“We should deeply understand the seriousness and complexity of the ideological struggle, always sound the alarms and remain vigilant, and take forceful measures to be on guard and respond.”

The essay was part of a drive offering more government funding for Chinese companies to work on cultural products – anything from an opera production company to a book publisher. Jintao argued that boosting China’s cultural standing was a way to increase both national prestige and soft power internationally.

He tried to make the cultural drive a central part of his legacy as he left office in 2012, and the current premier, Xi Jinping, has continued the theme.

Peculiar examples of a cultural drive abound under Jinping’s tenure.

The 12 “core socialist values” were turned into a song-and-dance routine by authorities in Hunan Province, in the south-east, and traditional “square dancers” – by best approximation the Chinese equivalent of morris dancers, but actually popular and not awful – were encouraged to take on these routines.

The push came under the direction of the Ministry of Culture, and 10,000 textbooks including videos with demonstrations of the routine were distributed across China.

Coming soon to a town square near you: freedom, equality, patriotism, dedication, prosperity, democracy, civility, harmony, justice, rule of law, integrity, and friendship – the all-singing, all-dancing 2017 edition. (Just don’t ask too many questions about the first and sixth of those.)

Similarly, Matt Damon’s embarrassing starring role in The Great Wall, a rather oblique bit of pro-Chinese propaganda converted into Hollywood blockbuster format, hit cinema screens at the end of last year, at a cost of at least £110m.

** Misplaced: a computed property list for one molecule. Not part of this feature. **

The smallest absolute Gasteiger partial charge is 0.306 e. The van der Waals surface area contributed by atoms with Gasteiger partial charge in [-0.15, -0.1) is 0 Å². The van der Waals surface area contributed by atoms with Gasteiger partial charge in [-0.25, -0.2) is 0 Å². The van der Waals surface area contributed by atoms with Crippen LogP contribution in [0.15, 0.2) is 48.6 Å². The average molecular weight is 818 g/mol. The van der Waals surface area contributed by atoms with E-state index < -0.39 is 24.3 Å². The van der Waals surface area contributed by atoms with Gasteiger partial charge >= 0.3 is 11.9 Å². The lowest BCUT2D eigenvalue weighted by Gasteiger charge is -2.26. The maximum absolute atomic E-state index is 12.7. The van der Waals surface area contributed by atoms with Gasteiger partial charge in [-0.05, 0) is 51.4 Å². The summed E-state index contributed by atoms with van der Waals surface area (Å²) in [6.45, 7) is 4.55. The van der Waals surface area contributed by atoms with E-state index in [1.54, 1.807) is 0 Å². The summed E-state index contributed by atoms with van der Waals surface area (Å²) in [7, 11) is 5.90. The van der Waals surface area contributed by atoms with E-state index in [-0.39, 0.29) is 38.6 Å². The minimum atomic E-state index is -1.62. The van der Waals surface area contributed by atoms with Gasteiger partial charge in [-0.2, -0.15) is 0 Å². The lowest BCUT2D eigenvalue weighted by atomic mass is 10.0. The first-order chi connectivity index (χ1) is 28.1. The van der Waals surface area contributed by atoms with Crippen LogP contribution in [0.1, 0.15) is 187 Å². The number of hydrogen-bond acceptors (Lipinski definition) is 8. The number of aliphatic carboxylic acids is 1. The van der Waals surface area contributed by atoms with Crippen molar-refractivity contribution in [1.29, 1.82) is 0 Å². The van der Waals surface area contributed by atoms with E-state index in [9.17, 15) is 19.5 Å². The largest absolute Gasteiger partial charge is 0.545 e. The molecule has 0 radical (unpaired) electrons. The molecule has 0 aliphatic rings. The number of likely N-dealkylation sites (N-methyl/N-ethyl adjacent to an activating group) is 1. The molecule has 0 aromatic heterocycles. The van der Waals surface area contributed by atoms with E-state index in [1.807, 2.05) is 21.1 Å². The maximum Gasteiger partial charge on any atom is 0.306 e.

The little town of Wuzhen is probably the oddest example. After a major fire gutted much of the town twenty years ago, it was rebuilt as manufactured tourist destination.

Wuzhen's picturesque canals. Image: Jakub Halun.

Its canals, part of the Grand Canal system dating back to the 5th century BC, were designated as the centrepiece of two new ‘Tourist Zones’ – charging around £11 each for entry. Now the 50,000-strong town receives around 7m visitors a year, with one of the principle highlights being the four-year-old Wuzhen Theatre Festival each October.

There’s also the Wuzhen International Contemporary Art Exhibition, which last year launched with works by Damien Hirst and Ai Weiwei, amongst others.

Meng Jinghui, the theatre festival’s artistic director, said: “In terms of content and budget, they have given us complete freedom. That’s very rare in China.”

Clearly, someone somewhere high up has an interest in the success of this odd enterprise.

But odd is still a key word. Chen Xianghong, the chairman of Culture Wuzhen, which supports the festival, told the New York Times last year: “With Wuzhen, we have built a beautiful shell. Now we are trying to fill in the shell with culture.”